Lest anyone think that last week’s announcement that the Federal Housing Administration will cut its annual mortgage insurance premiums was a harbinger of more cuts to FHA fees, U.S. Department of Housing & Urban Development Secretary Julián Castro told a crowd in Washington, D.C. that no further FHA fee reductions are under consideration.
Speaking Tuesday at the National Press Club, Castro said that once the FHA reviewed its latest actuarial report on the Mutual Mortgage Insurance Fund for single-family programs, which showed that the MMI fund is “back in the black,” the administration made the decision to cut the FHA annual mortgage insurance premiums by 50 basis points, from 1.35% to 0.85%.
“The National Association of Realtors estimates that nearly 400,000 creditworthy borrowers were priced out of the housing market in 2013 because of high premiums,” Castro said.
“We expect our premium reduction to help more than 2 million borrowers save an average of $900 annually over the next three years,” Castro added. “It will also encourage nearly a quarter million new borrowers to purchase their first home.”
Castro said that the insurance premium cut is a “common sense step,” adding that FHA’s premiums will still be 50% higher than pre-crisis levels.
“This premium change only makes an FHA loan more affordable for qualified families,” Castro said. “All other FHA requirements will remain the same, including verification of a person’s ability to pay. Families still have to qualify for an FHA loan, but when they do, they will find a more affordable path to homeownership waiting for them.”
By bringing the costs of an FHA loan down, “we’re helping folks lift themselves up and expanding opportunity for generations of Americans,” Castro said.
“America’s got momentum,” Castro said. “The housing market is coming back as an engine of economic prosperity. Families are looking to the future with increased optimism.”
He also said that it was time to remove the stigma of promoting homeownership.
“Some have been surprised by this focus,” Castro said of the FHA premium cut. “A few have even suggested that this is a return to the mania that fueled the crisis. It’s not. The answer isn’t to deny responsible Americans homeownership — it’s to do it right.”
Castro told the assembled crowd that HUD plans to build on the progress that’s been made in the wake of the financial crisis, but that the lending environment is still too tight and a “sensible balance” must be struck between the too-lax lending standards of the past and the over-corrected tightness of the current environment.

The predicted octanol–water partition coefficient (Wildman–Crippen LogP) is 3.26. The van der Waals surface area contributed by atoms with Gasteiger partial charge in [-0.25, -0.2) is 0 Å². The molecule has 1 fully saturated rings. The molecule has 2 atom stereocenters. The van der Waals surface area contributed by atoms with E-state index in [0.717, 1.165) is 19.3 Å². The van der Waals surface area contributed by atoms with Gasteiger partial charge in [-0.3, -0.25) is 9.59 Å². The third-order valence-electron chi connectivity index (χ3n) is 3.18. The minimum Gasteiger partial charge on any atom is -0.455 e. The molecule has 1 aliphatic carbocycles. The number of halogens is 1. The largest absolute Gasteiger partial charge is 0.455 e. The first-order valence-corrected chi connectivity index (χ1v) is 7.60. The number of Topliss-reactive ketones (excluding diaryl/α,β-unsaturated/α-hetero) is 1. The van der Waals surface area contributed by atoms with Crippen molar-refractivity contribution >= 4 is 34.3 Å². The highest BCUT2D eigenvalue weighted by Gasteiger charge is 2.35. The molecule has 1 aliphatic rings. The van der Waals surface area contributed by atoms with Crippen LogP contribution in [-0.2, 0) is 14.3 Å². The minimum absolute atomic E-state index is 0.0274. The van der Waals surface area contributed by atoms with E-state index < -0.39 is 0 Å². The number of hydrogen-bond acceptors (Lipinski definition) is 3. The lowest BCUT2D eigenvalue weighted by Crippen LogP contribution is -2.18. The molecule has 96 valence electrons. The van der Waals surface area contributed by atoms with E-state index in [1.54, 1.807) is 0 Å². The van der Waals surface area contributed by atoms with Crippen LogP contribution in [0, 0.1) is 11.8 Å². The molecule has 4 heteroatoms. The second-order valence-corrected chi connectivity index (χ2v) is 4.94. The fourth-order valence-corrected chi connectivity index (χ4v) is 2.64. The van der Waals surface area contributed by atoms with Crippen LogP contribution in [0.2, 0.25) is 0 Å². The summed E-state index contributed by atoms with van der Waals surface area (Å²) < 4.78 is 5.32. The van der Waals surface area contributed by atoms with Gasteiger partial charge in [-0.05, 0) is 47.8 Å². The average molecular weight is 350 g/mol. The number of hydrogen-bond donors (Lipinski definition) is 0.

“Our nation is smart enough to heed the lessons of the past without forsaking our future,” Castro said, calling the pre-crisis lending environment the “wild, wild west.”
Castro told the crowd that he believes homeownership is “still the cornerstone of the American dream” that provides “both a nest and a nest egg.”
Castro said that HUD “stands ready to make 2015 a year of housing opportunity.”
During the question and answer session after his speech, Castro was asked whether he thought that the newly installed Congress will take on housing finance reform this year.
“I don’t think anyone can tell right now,” Castro said, adding that the Obama administration “remains committed” to the principles of the Johnson-Crapo bill, which calls for the wind down of Fannie Mae and Freddie Mac.
Castro was also asked if Fannie and Freddie would survive. “That depends on any potential legislation,” Castro said, adding that there’s a way to have a government backstop for mortgages that doesn’t place the taxpayers at as much risk as pre-crisis Fannie and Freddie did.
Castro was also asked if HUD would consider a “renters bill of rights,” to protect renters. “A renters bill of rights is intriguing,” Castro said. “I’m all ears on that.”
Many political observers have suggested that Castro’s next logical step in his political progression is to become the Democratic Party’s 2016 vice presidential candidate, perhaps running with Hillary Clinton, but when asked about his political aspirations, Castro called himself a “recovering politician,” whose only focus is on the task at hand at HUD.
“I’m trying to do a great job at HUD. That’s really what I’m focused on,” Castro said.
“I don’t know what my future is going to hold when we sign off after these two years,” Castro added. “There are two years left and I want to do a great job during that time and then we’ll see what happens. There is no great plan after that.”